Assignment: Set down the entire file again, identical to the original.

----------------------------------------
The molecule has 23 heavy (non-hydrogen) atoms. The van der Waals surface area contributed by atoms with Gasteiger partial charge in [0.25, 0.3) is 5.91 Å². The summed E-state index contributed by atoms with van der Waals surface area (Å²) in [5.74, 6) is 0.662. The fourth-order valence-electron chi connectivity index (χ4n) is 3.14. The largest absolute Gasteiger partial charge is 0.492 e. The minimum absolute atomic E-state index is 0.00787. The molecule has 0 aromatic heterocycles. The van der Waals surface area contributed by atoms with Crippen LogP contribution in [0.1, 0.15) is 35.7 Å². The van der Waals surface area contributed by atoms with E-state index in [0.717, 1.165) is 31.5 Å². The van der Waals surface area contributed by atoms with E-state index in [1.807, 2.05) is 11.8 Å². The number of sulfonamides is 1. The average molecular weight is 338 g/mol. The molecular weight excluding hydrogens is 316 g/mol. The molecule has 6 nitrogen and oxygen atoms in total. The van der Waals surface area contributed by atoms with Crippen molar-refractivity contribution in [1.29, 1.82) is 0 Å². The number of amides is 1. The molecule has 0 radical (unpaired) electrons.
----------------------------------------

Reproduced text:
The molecule has 23 heavy (non-hydrogen) atoms. The van der Waals surface area contributed by atoms with Gasteiger partial charge in [0.25, 0.3) is 5.91 Å². The summed E-state index contributed by atoms with van der Waals surface area (Å²) in [5.74, 6) is 0.662. The fourth-order valence-electron chi connectivity index (χ4n) is 3.14. The largest absolute Gasteiger partial charge is 0.492 e. The minimum absolute atomic E-state index is 0.00787. The molecule has 0 aromatic heterocycles. The van der Waals surface area contributed by atoms with Crippen LogP contribution in [0.1, 0.15) is 35.7 Å². The van der Waals surface area contributed by atoms with E-state index in [0.717, 1.165) is 31.5 Å². The van der Waals surface area contributed by atoms with E-state index in [1.807, 2.05) is 11.8 Å². The number of sulfonamides is 1. The average molecular weight is 338 g/mol. The molecular weight excluding hydrogens is 316 g/mol. The molecule has 6 nitrogen and oxygen atoms in total. The van der Waals surface area contributed by atoms with Crippen molar-refractivity contribution in [1.29, 1.82) is 0 Å². The number of amides is 1. The molecule has 0 radical (unpaired) electrons.